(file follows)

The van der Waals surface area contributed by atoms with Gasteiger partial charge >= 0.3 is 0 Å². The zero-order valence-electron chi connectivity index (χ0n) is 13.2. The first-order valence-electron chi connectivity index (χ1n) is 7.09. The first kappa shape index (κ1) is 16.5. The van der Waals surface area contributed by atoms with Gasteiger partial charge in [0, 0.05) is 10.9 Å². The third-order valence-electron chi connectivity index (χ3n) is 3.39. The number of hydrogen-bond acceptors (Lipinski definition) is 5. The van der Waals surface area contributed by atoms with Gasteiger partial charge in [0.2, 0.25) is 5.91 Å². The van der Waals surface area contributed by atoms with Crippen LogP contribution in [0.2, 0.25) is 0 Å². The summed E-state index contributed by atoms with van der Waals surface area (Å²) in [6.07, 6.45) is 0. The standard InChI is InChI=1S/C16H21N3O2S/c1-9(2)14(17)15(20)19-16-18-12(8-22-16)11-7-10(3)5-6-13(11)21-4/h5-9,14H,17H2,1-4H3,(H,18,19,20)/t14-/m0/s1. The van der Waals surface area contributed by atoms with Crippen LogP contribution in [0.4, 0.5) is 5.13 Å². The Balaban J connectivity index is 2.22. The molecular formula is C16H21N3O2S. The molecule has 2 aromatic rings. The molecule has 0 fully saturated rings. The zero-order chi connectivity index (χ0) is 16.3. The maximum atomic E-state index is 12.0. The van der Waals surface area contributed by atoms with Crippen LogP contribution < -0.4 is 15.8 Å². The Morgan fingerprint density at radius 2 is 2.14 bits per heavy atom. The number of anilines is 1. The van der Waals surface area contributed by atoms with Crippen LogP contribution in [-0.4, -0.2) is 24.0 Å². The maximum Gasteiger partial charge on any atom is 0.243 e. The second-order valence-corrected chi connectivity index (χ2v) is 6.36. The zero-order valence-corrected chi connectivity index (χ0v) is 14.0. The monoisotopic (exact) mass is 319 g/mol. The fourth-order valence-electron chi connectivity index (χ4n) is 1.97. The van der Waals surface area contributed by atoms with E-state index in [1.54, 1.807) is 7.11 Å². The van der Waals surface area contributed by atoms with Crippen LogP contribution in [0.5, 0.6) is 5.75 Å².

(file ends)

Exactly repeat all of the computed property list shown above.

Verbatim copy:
The van der Waals surface area contributed by atoms with Gasteiger partial charge >= 0.3 is 0 Å². The zero-order valence-electron chi connectivity index (χ0n) is 13.2. The first-order valence-electron chi connectivity index (χ1n) is 7.09. The first kappa shape index (κ1) is 16.5. The van der Waals surface area contributed by atoms with Gasteiger partial charge in [0, 0.05) is 10.9 Å². The third-order valence-electron chi connectivity index (χ3n) is 3.39. The number of hydrogen-bond acceptors (Lipinski definition) is 5. The van der Waals surface area contributed by atoms with Gasteiger partial charge in [0.2, 0.25) is 5.91 Å². The van der Waals surface area contributed by atoms with Crippen LogP contribution in [0.2, 0.25) is 0 Å². The summed E-state index contributed by atoms with van der Waals surface area (Å²) in [6.07, 6.45) is 0. The standard InChI is InChI=1S/C16H21N3O2S/c1-9(2)14(17)15(20)19-16-18-12(8-22-16)11-7-10(3)5-6-13(11)21-4/h5-9,14H,17H2,1-4H3,(H,18,19,20)/t14-/m0/s1. The van der Waals surface area contributed by atoms with Crippen LogP contribution in [0.4, 0.5) is 5.13 Å². The Balaban J connectivity index is 2.22. The molecular formula is C16H21N3O2S. The molecule has 2 aromatic rings. The molecule has 0 fully saturated rings. The zero-order chi connectivity index (χ0) is 16.3. The maximum atomic E-state index is 12.0. The van der Waals surface area contributed by atoms with Crippen LogP contribution < -0.4 is 15.8 Å². The Morgan fingerprint density at radius 2 is 2.14 bits per heavy atom. The number of anilines is 1. The van der Waals surface area contributed by atoms with Crippen LogP contribution in [-0.4, -0.2) is 24.0 Å². The maximum Gasteiger partial charge on any atom is 0.243 e. The second-order valence-corrected chi connectivity index (χ2v) is 6.36. The zero-order valence-corrected chi connectivity index (χ0v) is 14.0. The monoisotopic (exact) mass is 319 g/mol. The fourth-order valence-electron chi connectivity index (χ4n) is 1.97. The van der Waals surface area contributed by atoms with E-state index in [1.54, 1.807) is 7.11 Å². The van der Waals surface area contributed by atoms with Crippen LogP contribution in [0.5, 0.6) is 5.75 Å².